How to Assess Emotional Intelligence During the Interview Process

December 21, 2016

Emotional intelligence has become a much-desired trait to find in new hires. Research has even backed the importance of emotional intelligence (or EQ) in the workplace. According to one study, EQ was found to be the top predictor of job performance from an extensive list of other relevant qualities. However, despite the known value of finding individuals with this competency, hiring managers at most companies do not actively prioritize screening for this trait during the interview process.

If you are looking to implement ways to evaluate the emotional intelligence of job candidates at your company, review these top strategies.

Listen and Watch

No matter what question you ask, you will be able to hear and see at least some level of displayed emotional intelligence. Observing verbal and nonverbal communication is essential to assessing EQ. Does the candidate have a positive attitude? Does he or she practice active listening? Does it appear that the candidate has good professional relationships? By listening and watching for information like this, you can better understand a candidate’s level of emotional intelligence.

Speak with Multiple References

Make sure to ask for references and to follow-up by phone with each one. Schedule 5-10 minutes to have a conversation with each person. Speaking with those who have worked with a candidate provides an overall sense of this person’s behavior, strengths, and weaknesses. Discussions with multiple references will give you the most complete picture of a candidate’s previously demonstrated emotional intelligence (or potential lack thereof).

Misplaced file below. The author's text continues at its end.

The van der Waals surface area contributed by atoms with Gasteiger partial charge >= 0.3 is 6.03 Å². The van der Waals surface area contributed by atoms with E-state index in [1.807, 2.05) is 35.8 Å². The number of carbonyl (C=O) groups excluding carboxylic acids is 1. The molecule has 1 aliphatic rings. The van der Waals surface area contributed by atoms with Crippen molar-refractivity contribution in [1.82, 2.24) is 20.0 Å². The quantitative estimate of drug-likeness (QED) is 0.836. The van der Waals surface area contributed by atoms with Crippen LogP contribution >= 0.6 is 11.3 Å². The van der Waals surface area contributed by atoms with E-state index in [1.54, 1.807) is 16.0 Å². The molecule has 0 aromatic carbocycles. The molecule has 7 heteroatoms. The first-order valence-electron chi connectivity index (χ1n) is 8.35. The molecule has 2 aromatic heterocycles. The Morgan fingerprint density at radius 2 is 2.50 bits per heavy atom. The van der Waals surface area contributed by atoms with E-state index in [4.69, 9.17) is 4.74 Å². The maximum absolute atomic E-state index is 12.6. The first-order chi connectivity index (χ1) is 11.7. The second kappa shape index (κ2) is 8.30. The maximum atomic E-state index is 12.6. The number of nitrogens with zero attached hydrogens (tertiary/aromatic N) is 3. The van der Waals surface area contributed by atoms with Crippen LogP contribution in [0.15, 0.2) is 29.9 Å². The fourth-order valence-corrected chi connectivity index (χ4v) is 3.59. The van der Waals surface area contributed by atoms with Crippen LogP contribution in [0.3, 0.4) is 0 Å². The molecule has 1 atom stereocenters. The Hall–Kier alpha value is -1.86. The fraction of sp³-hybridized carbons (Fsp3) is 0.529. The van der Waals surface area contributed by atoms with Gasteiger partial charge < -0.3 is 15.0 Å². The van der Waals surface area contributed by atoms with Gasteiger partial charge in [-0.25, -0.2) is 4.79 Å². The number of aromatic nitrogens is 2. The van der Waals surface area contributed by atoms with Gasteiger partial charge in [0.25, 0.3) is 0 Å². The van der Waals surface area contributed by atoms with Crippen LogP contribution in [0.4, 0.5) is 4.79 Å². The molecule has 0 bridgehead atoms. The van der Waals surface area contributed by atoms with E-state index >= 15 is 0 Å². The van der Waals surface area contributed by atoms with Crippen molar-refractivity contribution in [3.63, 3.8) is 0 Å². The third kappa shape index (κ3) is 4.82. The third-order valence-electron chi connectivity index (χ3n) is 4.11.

Ask Interview Questions Related to Emotional Intelligence

One of the best ways to determine a candidate’s level of emotional intelligence is to ask questions like how the candidate reacted under pressure, what they did if they were in conflict with a coworker, or how they resolved work related issues. Ask the potential new hire for specific examples of his or her successes and failures in previous positions, and delve into those examples. Ask multiple follow-up questions to get detail on the examples provided. Encourage the candidate to discuss how he or she handled each situation, and to discuss the impact(s) of each situation on others. By going a few layers deeper, you’ll have a more in-depth idea of how the candidate has used emotional intelligence in real-life situations.

About NextGen

NextGen is the brainchild of longtime telecom professionals with nearly 50 years of experience and millions of dollars in Telecom Recruiting Services. We focus on establishing long term relationships with our clients and candidates so we can recruit the best and the brightest in the telecom industry. This ‘quality over quantity’ approach is at the heart of everything we do and has resulted in successful job placements at Fortune 1000 firms worldwide.

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